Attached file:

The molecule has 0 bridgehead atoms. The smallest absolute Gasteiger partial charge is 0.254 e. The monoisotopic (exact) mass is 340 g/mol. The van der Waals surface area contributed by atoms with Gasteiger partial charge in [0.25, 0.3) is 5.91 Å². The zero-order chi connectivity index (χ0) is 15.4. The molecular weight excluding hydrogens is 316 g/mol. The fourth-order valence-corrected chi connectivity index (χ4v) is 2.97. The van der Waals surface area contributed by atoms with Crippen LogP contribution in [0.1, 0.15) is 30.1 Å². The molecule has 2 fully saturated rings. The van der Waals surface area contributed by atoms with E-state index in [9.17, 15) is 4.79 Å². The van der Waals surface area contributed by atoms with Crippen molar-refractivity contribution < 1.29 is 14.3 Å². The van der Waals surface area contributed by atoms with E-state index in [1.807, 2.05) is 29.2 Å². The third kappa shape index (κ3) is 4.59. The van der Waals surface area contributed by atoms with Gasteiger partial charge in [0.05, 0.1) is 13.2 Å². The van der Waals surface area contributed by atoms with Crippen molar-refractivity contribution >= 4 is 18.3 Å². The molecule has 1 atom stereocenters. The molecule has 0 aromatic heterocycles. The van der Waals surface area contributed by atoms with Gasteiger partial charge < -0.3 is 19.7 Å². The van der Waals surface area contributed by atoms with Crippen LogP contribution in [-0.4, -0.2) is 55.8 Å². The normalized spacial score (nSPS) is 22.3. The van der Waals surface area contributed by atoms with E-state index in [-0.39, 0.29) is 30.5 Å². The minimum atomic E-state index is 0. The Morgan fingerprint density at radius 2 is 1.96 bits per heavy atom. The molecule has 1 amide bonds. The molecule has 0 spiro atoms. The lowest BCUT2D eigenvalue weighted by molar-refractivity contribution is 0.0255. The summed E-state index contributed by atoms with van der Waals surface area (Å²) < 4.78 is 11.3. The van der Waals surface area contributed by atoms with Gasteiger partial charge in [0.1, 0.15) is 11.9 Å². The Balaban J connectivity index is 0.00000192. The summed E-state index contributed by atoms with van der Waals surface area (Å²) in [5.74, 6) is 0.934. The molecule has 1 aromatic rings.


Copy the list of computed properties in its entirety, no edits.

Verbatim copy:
The molecule has 0 bridgehead atoms. The smallest absolute Gasteiger partial charge is 0.254 e. The monoisotopic (exact) mass is 340 g/mol. The van der Waals surface area contributed by atoms with Gasteiger partial charge in [0.25, 0.3) is 5.91 Å². The zero-order chi connectivity index (χ0) is 15.4. The molecular weight excluding hydrogens is 316 g/mol. The fourth-order valence-corrected chi connectivity index (χ4v) is 2.97. The van der Waals surface area contributed by atoms with Crippen LogP contribution in [0.1, 0.15) is 30.1 Å². The molecule has 2 fully saturated rings. The van der Waals surface area contributed by atoms with E-state index in [9.17, 15) is 4.79 Å². The van der Waals surface area contributed by atoms with Crippen molar-refractivity contribution < 1.29 is 14.3 Å². The van der Waals surface area contributed by atoms with E-state index in [1.807, 2.05) is 29.2 Å². The third kappa shape index (κ3) is 4.59. The van der Waals surface area contributed by atoms with Gasteiger partial charge in [0.05, 0.1) is 13.2 Å². The van der Waals surface area contributed by atoms with Crippen molar-refractivity contribution >= 4 is 18.3 Å². The molecule has 1 atom stereocenters. The molecule has 0 aromatic heterocycles. The van der Waals surface area contributed by atoms with Gasteiger partial charge < -0.3 is 19.7 Å². The van der Waals surface area contributed by atoms with Crippen LogP contribution in [-0.4, -0.2) is 55.8 Å². The normalized spacial score (nSPS) is 22.3. The van der Waals surface area contributed by atoms with E-state index in [-0.39, 0.29) is 30.5 Å². The minimum atomic E-state index is 0. The Morgan fingerprint density at radius 2 is 1.96 bits per heavy atom. The molecule has 1 amide bonds. The molecule has 0 spiro atoms. The lowest BCUT2D eigenvalue weighted by molar-refractivity contribution is 0.0255. The summed E-state index contributed by atoms with van der Waals surface area (Å²) < 4.78 is 11.3. The van der Waals surface area contributed by atoms with Gasteiger partial charge in [0.1, 0.15) is 11.9 Å². The Balaban J connectivity index is 0.00000192. The summed E-state index contributed by atoms with van der Waals surface area (Å²) in [5.74, 6) is 0.934. The molecule has 1 aromatic rings.